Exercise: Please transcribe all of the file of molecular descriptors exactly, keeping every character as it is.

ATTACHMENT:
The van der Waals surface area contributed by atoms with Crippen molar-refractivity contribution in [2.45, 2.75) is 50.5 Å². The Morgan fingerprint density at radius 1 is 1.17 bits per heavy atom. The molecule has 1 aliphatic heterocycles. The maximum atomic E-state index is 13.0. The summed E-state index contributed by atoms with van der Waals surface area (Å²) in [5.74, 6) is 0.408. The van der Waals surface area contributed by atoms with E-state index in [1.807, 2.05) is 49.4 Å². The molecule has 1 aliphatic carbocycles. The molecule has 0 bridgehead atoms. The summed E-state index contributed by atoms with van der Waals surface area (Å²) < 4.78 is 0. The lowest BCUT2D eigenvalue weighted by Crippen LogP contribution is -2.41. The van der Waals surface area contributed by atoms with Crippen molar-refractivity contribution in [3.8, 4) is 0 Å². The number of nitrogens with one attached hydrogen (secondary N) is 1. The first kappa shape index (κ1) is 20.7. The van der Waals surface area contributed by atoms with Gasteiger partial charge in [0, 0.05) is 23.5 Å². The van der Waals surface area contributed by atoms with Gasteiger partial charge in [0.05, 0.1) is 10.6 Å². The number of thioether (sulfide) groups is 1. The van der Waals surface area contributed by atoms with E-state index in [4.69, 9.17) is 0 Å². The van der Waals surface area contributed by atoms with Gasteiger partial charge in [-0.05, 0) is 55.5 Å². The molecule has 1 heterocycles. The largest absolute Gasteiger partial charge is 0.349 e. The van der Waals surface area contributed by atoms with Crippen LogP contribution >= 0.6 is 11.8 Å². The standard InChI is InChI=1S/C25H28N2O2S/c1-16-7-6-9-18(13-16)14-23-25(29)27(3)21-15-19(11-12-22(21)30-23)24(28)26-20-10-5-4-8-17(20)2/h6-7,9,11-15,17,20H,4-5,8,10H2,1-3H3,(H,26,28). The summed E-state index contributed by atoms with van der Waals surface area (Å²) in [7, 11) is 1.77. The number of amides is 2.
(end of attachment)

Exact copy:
The van der Waals surface area contributed by atoms with Crippen molar-refractivity contribution in [2.45, 2.75) is 50.5 Å². The Morgan fingerprint density at radius 1 is 1.17 bits per heavy atom. The molecule has 1 aliphatic heterocycles. The maximum atomic E-state index is 13.0. The summed E-state index contributed by atoms with van der Waals surface area (Å²) in [5.74, 6) is 0.408. The van der Waals surface area contributed by atoms with E-state index in [1.807, 2.05) is 49.4 Å². The molecule has 1 aliphatic carbocycles. The molecule has 0 bridgehead atoms. The summed E-state index contributed by atoms with van der Waals surface area (Å²) < 4.78 is 0. The lowest BCUT2D eigenvalue weighted by Crippen LogP contribution is -2.41. The van der Waals surface area contributed by atoms with Crippen molar-refractivity contribution in [3.8, 4) is 0 Å². The number of nitrogens with one attached hydrogen (secondary N) is 1. The first kappa shape index (κ1) is 20.7. The van der Waals surface area contributed by atoms with Gasteiger partial charge in [0, 0.05) is 23.5 Å². The van der Waals surface area contributed by atoms with Gasteiger partial charge in [0.05, 0.1) is 10.6 Å². The number of thioether (sulfide) groups is 1. The van der Waals surface area contributed by atoms with E-state index in [4.69, 9.17) is 0 Å². The van der Waals surface area contributed by atoms with Gasteiger partial charge in [-0.05, 0) is 55.5 Å². The molecule has 1 heterocycles. The largest absolute Gasteiger partial charge is 0.349 e. The van der Waals surface area contributed by atoms with Crippen LogP contribution >= 0.6 is 11.8 Å². The standard InChI is InChI=1S/C25H28N2O2S/c1-16-7-6-9-18(13-16)14-23-25(29)27(3)21-15-19(11-12-22(21)30-23)24(28)26-20-10-5-4-8-17(20)2/h6-7,9,11-15,17,20H,4-5,8,10H2,1-3H3,(H,26,28). The summed E-state index contributed by atoms with van der Waals surface area (Å²) in [7, 11) is 1.77. The number of amides is 2.